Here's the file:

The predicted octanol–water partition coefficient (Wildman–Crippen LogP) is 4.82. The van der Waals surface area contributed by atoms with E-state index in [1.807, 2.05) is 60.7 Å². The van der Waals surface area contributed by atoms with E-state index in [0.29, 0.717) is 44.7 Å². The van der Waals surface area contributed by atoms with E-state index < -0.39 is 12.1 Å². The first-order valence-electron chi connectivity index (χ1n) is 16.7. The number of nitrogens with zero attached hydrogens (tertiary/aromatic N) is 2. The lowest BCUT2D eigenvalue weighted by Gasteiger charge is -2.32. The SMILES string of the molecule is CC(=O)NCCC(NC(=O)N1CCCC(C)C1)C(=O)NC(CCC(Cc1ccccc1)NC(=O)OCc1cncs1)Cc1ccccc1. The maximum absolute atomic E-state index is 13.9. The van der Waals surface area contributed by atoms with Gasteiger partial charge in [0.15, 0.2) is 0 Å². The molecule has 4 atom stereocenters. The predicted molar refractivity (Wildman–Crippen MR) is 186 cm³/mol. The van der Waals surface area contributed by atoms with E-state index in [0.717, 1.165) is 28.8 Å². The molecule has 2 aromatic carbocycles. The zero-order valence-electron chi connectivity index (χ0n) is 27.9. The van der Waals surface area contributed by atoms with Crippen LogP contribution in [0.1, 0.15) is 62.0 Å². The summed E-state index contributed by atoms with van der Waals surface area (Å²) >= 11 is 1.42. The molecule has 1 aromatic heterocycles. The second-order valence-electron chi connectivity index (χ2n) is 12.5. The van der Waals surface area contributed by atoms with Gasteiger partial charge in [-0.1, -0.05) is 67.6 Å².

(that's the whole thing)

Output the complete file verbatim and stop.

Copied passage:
The predicted octanol–water partition coefficient (Wildman–Crippen LogP) is 4.82. The van der Waals surface area contributed by atoms with E-state index in [1.807, 2.05) is 60.7 Å². The van der Waals surface area contributed by atoms with E-state index in [0.29, 0.717) is 44.7 Å². The van der Waals surface area contributed by atoms with E-state index < -0.39 is 12.1 Å². The first-order valence-electron chi connectivity index (χ1n) is 16.7. The number of nitrogens with zero attached hydrogens (tertiary/aromatic N) is 2. The lowest BCUT2D eigenvalue weighted by Gasteiger charge is -2.32. The SMILES string of the molecule is CC(=O)NCCC(NC(=O)N1CCCC(C)C1)C(=O)NC(CCC(Cc1ccccc1)NC(=O)OCc1cncs1)Cc1ccccc1. The maximum absolute atomic E-state index is 13.9. The van der Waals surface area contributed by atoms with Gasteiger partial charge in [0.15, 0.2) is 0 Å². The molecule has 4 atom stereocenters. The predicted molar refractivity (Wildman–Crippen MR) is 186 cm³/mol. The van der Waals surface area contributed by atoms with E-state index in [0.717, 1.165) is 28.8 Å². The molecule has 2 aromatic carbocycles. The zero-order valence-electron chi connectivity index (χ0n) is 27.9. The van der Waals surface area contributed by atoms with Crippen LogP contribution in [0.1, 0.15) is 62.0 Å². The summed E-state index contributed by atoms with van der Waals surface area (Å²) >= 11 is 1.42. The molecule has 1 aromatic heterocycles. The second-order valence-electron chi connectivity index (χ2n) is 12.5. The van der Waals surface area contributed by atoms with Gasteiger partial charge in [-0.1, -0.05) is 67.6 Å².